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Investment Week (November)

2017/ 11/ 30 by jd in Global News

The recent 0.25% increase “in interest rates announced by the Bank of England leaves us with no more clarity about the direction of monetary policy than we had before the micro-adjustment. Indeed, the increase raises rather more questions than it resolves.” The cut may simply reverse “the rather ill-judged post referendum cut,” Or it could be one off “nod to those worried about inflation becoming more embedded.” Or it could be “the start of a sequence that will see regular increases in rates along a path towards normalisation.”

 

Toronto Sun (November 27)

2017/ 11/ 29 by jd in Global News

“It’s an odd notion: Canada works with Cuba to get them to work with North Korea to get them, in turn, to work with the United States on cooling their nuclear ambitions. But it’s a worthwhile approach… While there’s not a whole lot Canada can do, it’s good that Trudeau’s serious about at least doing what we can.”

 

Fortune (November 27)

2017/ 11/ 29 by jd in Global News

“Mumbai International Airport handled a combined 969 flights on Friday. That’s more than any other airport that operates a single runway has ever handled over a 24-hour period.” With 1,000 flights a day in sight, Mumbai is experiencing rising demand and India is soon “set to be world’s third largest aviation market after China and the United States.”

 

Salon (November 26)

2017/ 11/ 28 by jd in Global News

“A wholesale collapse of Pine Island and Thwaites would set off a catastrophe. Giant icebergs would stream away from Antarctica like a parade of frozen soldiers. All over the world, high tides would creep higher, slowly burying every shoreline on the planet, flooding coastal cities and creating hundreds of millions of climate refugees. But “what we do now will determine how quickly” this ensues. “A fast transition away from fossil fuels in the next few decades could be enough to put off rapid sea-level rise for centuries. That’s a decision worth countless trillions of dollars and millions of lives.”

 

CNN (November 26)

2017/ 11/ 28 by jd in Global News

“When we use the term ‘fake news’ it is not only self-defeating, it oversimplifies a very complex problem.” The term once “meant something. It described a particular type of website that used the same design templates as professional news websites but its contents were entirely fabricated.” Since being hijacked, fake news is now “used to describe any piece of information that someone else didn’t like.” Instead, we must confront manifold issues surrounding misleading information. “The truth is that there are no easy solutions…. Ultimately, it is only logic and critical thinking which could save us from the trap of manipulation.”

 

The Independent (November 26)

2017/ 11/ 27 by jd in Global News

“Brexit has been a long, slow process in accepting the reality that should have been better understood before the referendum. In the next three weeks, some things will become brutally clear that should have been obvious long ago.” Theresa May’s path to the next EU Council on December 14 will be “strewn with unpalatable truths.” The £40bn exit bill and continuing sovereignty of EU law during the transition are just the beginning. “As it turns out, it may be that the more difficult intrusion of reality into the Brexit negotiations is the question of the Irish border.”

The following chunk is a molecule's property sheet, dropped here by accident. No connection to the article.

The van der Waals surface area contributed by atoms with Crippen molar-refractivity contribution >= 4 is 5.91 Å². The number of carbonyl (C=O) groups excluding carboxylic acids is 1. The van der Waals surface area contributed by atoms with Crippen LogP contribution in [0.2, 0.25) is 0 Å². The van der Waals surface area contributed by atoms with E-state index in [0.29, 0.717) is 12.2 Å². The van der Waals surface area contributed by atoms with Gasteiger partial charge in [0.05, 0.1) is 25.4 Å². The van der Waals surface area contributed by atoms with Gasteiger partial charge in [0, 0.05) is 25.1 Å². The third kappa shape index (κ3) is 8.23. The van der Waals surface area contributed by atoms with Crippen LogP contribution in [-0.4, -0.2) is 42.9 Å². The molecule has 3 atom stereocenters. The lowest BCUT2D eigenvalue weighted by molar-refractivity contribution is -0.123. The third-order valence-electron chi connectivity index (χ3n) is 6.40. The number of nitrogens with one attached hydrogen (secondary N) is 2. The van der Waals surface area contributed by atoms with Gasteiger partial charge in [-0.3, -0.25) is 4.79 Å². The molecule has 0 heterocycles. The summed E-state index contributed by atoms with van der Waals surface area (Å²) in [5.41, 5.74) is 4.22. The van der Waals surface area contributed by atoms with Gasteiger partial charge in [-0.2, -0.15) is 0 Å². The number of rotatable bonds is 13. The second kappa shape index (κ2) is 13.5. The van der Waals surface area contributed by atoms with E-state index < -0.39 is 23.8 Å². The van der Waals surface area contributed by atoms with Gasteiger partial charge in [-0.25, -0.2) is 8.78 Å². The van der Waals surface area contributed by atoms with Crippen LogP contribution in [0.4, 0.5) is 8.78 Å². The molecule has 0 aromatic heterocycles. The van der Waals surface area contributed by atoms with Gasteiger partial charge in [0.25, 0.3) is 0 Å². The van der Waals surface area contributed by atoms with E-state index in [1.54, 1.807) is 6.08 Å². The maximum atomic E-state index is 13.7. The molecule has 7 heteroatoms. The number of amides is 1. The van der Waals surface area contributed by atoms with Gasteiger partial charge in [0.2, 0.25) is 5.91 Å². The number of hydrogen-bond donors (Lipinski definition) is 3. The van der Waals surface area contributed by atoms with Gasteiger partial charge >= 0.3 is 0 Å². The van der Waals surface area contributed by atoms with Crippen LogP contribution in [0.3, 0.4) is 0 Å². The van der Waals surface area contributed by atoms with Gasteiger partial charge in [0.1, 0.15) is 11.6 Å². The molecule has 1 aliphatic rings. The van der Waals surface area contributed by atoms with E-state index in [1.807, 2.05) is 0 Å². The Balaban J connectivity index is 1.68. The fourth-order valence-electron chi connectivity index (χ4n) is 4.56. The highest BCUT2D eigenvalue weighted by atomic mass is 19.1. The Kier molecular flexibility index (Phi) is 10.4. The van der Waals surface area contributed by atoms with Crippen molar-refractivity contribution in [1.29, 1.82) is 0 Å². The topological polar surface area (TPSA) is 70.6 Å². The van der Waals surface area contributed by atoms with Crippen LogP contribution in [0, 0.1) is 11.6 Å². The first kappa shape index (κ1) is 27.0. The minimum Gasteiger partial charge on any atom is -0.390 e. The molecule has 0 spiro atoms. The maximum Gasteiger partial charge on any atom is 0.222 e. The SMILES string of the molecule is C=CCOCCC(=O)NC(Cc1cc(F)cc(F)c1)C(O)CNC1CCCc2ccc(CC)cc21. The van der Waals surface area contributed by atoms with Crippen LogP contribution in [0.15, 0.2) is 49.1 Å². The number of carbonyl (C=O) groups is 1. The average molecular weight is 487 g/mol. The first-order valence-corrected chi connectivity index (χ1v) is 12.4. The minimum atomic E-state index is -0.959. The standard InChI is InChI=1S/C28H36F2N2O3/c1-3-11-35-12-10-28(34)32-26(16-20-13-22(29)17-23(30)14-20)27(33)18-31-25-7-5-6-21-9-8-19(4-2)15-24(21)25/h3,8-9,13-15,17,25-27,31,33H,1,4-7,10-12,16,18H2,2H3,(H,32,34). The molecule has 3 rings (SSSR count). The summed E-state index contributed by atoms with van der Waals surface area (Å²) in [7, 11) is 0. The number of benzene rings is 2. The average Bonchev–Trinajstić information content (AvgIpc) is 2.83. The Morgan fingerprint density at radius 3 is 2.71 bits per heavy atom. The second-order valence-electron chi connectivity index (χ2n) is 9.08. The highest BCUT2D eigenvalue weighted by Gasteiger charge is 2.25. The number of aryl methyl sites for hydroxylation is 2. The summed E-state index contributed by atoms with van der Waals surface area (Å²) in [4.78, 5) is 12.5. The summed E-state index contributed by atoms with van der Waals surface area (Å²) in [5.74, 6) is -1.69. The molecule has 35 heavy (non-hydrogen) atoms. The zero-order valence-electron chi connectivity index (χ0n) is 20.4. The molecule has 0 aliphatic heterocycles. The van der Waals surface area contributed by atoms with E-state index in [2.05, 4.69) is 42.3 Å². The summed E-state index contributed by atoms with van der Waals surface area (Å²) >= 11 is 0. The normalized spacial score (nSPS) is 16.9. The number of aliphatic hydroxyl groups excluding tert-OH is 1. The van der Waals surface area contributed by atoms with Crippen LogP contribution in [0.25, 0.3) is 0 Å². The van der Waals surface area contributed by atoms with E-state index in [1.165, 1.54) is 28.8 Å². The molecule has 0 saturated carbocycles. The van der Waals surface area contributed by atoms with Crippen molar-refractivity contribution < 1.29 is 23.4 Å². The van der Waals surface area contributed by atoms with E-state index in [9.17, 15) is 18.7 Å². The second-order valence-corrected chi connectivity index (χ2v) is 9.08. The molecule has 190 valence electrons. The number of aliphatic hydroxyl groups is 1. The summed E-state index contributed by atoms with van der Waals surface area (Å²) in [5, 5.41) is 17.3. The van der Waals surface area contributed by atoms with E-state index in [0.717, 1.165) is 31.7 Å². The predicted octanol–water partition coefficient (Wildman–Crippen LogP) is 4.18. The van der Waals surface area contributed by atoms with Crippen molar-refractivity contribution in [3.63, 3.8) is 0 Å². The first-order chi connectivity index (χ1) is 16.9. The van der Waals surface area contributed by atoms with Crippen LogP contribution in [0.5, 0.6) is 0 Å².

The Economist (November 25)

2017/ 11/ 27 by jd in Global News

“Political uncertainty is bad for Germany and Europe. Germans should vote again.”

 

Professional Pensions (November Issue)

2017/ 11/ 26 by jd in Global News

“The problem with ESG fund ratings is primarily that they are fairly new—and are therefore prone to criticism that they are not detailed enough, are missing information, or are failing to analyse certain aspects of companies.” At this stage, “to truly reduce ESG risk exposure, those overseeing funds may need to do their own research and engage with companies to properly inform their decision-making.”

 

 

New York Times (November 23)

2017/ 11/ 25 by jd in Global News

“Everything this president and this Congress are doing on economic policy seems designed, not just to widen the gap between the wealthy and everyone else, but to lock in plutocrats’ advantages, making it easier to ensure that their heirs remain on top and the rest stay down.” While the “terrible tax bills” may not make it through Congress, “environmental policy is largely set by administrative action, and this administration has been moving with stunning speed to get poisons back into our air and water.”

 

Financial Times (November 23)

2017/ 11/ 24 by jd in Global News

“Mitsubishi Materials has admitted its subsidiaries falsified data about products used in crucial parts of aircraft and cars, dragging another of Japan’s largest manufacturers into the data falsification scandal at Kobe Steel…. The disclosure will raise the pressure on Japan’s manufacturing sector, which has been struck in the past two months by certification scandals at carmakers Nissan and Subaru, as well as Kobe Steel, Japan’s third-largest steelmaker.”

 

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